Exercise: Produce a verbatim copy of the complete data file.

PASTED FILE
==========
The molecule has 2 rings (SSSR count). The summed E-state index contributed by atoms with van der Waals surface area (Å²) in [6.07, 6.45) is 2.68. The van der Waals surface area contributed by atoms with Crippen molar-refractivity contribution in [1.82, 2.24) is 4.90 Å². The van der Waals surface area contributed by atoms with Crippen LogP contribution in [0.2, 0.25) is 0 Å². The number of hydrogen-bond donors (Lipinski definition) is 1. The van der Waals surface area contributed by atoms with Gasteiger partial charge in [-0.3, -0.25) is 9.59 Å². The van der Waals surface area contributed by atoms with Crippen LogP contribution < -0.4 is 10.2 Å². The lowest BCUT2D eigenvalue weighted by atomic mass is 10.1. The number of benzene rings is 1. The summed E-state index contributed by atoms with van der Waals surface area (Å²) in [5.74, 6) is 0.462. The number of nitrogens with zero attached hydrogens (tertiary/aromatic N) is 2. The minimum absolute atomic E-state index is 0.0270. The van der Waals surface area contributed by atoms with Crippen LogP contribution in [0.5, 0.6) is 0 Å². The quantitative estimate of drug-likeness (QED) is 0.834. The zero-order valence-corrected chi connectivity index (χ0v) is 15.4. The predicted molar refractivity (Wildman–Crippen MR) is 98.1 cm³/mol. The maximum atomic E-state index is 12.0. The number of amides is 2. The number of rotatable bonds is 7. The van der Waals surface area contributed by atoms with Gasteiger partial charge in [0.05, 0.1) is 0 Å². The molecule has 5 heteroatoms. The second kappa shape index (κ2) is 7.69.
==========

The molecule has 2 rings (SSSR count). The summed E-state index contributed by atoms with van der Waals surface area (Å²) in [6.07, 6.45) is 2.68. The van der Waals surface area contributed by atoms with Crippen molar-refractivity contribution in [1.82, 2.24) is 4.90 Å². The van der Waals surface area contributed by atoms with Crippen LogP contribution in [0.2, 0.25) is 0 Å². The number of hydrogen-bond donors (Lipinski definition) is 1. The van der Waals surface area contributed by atoms with Gasteiger partial charge in [-0.3, -0.25) is 9.59 Å². The van der Waals surface area contributed by atoms with Crippen LogP contribution < -0.4 is 10.2 Å². The lowest BCUT2D eigenvalue weighted by atomic mass is 10.1. The number of benzene rings is 1. The summed E-state index contributed by atoms with van der Waals surface area (Å²) in [5.74, 6) is 0.462. The number of nitrogens with zero attached hydrogens (tertiary/aromatic N) is 2. The minimum absolute atomic E-state index is 0.0270. The van der Waals surface area contributed by atoms with Crippen LogP contribution in [0.5, 0.6) is 0 Å². The quantitative estimate of drug-likeness (QED) is 0.834. The zero-order valence-corrected chi connectivity index (χ0v) is 15.4. The predicted molar refractivity (Wildman–Crippen MR) is 98.1 cm³/mol. The maximum atomic E-state index is 12.0. The number of amides is 2. The number of rotatable bonds is 7. The van der Waals surface area contributed by atoms with Gasteiger partial charge in [0.05, 0.1) is 0 Å². The molecule has 5 heteroatoms. The second kappa shape index (κ2) is 7.69.